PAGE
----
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More Blacks Imprisoned Under '3 Strikes,' Study Says

Penal system: Incarceration rate for 'third strike' is 13 times higher than it is for whites, activist group reports. But prosecutors charge that the survey is flawed.

March 05, 1996|GREG KRIKORIAN | TIMES STAFF WRITER

Two years after it was signed into law, California's controversial "three strikes and you're out" law has resulted in an imprisonment rate for African Americans that is more than 13 times that of whites, according to a new study.

That disparity, according to the nonprofit Center on Juvenile and Criminal Justice, means that blacks made up 43% of about 1,200 "third strike" defendants imprisoned under the law as of Dec. 31, 1995. The state Department of Corrections previously reported that 37% of the almost 16,000 defendants imprisoned under the law for "second strike" or "third strike" offenses are African American.

The study adds to a similar report released by the same center last month that found that 39% of the state's young African American men were somewhere in the criminal justice system.

The "three strikes" study does not include data about the criminal backgrounds of inmates of various racial groups or the nature of their crimes. But a recent analysis by the Department of Corrections found that 85% of all inmates incarcerated under the new law were found guilty of nonviolent offenses in their second or third convictions. A co-author of the new study said there was no scientific basis to conclude that the disparity between blacks and other groups in the application of "three strikes" stems from a significantly higher rate of violent crimes committed by African Americans.

"If one were writing a law to deliberately target blacks, one could scarcely have done it more effectively than 'three strikes,' " said Vincent Schiraldi, executive director of the liberal-leaning center, which is based in San Francisco. "It can truly be said that 'three strikes' is California's apartheid."

Elliott Currie, a criminologist and lecturer in legal studies at UC Berkeley, said the study does not resolve the nagging question about the source of racial disparity in the criminal justice system--namely, are people of different ethnic groups, with similar criminal histories, receiving the same punishment for the same crimes?

Even so, Currie said, the study does suggest some disparity in the application of "three strikes" if for no other reason than the state's own numbers show the vast majority of people sentenced under the law are convicted of nonviolent offenses--where prosecutors have the greatest latitude in deciding whether to try a crime as a felony or misdemeanor.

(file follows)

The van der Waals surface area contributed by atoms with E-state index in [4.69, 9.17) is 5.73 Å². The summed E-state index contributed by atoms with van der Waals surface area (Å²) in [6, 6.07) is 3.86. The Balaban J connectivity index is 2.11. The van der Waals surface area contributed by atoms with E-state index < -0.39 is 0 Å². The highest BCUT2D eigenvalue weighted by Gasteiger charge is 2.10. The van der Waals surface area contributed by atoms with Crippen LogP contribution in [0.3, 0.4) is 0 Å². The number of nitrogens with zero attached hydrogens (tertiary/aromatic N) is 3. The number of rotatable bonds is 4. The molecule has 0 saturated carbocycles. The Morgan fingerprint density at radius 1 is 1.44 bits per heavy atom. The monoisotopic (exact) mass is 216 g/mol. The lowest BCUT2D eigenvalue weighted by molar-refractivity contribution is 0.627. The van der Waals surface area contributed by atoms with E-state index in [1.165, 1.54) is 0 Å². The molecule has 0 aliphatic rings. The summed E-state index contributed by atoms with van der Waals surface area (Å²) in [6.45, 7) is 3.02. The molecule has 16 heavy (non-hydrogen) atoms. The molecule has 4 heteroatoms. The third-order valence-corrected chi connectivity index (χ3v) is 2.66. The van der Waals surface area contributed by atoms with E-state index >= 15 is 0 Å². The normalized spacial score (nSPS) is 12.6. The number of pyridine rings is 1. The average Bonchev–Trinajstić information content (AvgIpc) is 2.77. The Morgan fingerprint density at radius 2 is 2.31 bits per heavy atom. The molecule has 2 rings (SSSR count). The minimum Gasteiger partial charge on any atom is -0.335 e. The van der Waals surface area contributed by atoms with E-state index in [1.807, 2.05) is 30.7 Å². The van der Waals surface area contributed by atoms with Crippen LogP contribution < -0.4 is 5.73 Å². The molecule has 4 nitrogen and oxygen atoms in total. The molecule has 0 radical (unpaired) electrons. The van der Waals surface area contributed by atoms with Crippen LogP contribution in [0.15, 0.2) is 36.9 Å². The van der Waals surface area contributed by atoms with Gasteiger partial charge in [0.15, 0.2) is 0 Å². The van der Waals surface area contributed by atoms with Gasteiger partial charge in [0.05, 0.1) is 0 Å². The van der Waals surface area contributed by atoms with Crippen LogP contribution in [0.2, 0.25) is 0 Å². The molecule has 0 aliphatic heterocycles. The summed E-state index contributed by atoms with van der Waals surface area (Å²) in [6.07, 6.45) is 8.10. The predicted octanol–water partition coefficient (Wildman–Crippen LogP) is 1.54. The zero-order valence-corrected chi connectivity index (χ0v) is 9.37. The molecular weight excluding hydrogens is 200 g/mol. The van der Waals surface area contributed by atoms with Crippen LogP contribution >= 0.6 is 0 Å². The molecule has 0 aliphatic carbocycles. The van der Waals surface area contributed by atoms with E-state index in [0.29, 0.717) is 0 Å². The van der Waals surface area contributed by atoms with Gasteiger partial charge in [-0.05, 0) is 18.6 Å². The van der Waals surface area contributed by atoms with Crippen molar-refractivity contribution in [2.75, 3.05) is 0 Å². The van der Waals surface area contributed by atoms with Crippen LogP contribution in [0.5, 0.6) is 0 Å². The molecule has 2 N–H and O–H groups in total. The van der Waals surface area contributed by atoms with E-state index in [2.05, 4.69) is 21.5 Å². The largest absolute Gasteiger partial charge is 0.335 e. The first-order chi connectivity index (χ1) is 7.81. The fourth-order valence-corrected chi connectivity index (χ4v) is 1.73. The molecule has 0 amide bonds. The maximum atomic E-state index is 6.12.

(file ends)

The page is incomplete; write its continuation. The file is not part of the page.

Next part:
"The fact that our 'three strikes' law heavily targets property offenders means . . . it opens up the process to a lot more discretion in the charging and sentencing [of suspects]. And therefore [it] opens the process to real racial discrimination," Currie said.

A spokesman for state Atty. Gen. Dan Lungren said the state's chief prosecutor had not seen the report and would not comment on its conclusions until he does.

But Greg Totten, executive director of the California District Attorneys Assn., criticized the study as being flawed and said the state's 2,400 prosecuting attorneys consider the law a useful tool in sending away the most violent offenders, who often have long criminal histories even if their "second strike" or "third strike" offenses are not violent.

Under the law, aimed at punishing repeat criminals with the harshest of sentences, criminal defendants who have already been convicted of two felonies face the possibility of life in prison if they are convicted of a third. The same law doubles prison terms for second-time felony offenders, who make up the majority of the estimated 15,839 inmates swelling the state's prison population.

Last month, the center released a study showing that 39% of the state's African American men in their 20s were imprisoned, in jail or on probation. By comparison, the rate was about one in 10 for young Latino males and one in 20 for white men.

The new study found similar disparity in the application of the "three strikes" law--a disparity it blames on racial bias.

Noting that blacks make up only 7% of the state's population, the study found that they account for 20% of felony arrests, 31% of the prison population and 43% of "third strike" defendants sent to state prison. By contrast, the study said, whites make up 53% of the population, 33% of felony arrests, 29.5% of all state prisoners and 24.6% of "third strike" inmates.

"Put another way," the study says, "African Americans are being arrested for felonies at 4.7 times the rate of whites; being incarcerated at 7.8 times the rate of whites, and being imprisoned for a 'third strike' at 13.3 times the rate of whites."

At the heart of the disparity in the application of "three strikes," the study says, is the underrepresentation of African American prosecutors, since the law gives district attorneys discretion on which defendants, and what types of crimes, are pursued.

The study notes that a recent report by the state Department of Corrections showed that 70% of all "three strike" inmates are sentenced in five counties--Los Angeles, Orange, San Diego, San Bernardino and Sacramento.

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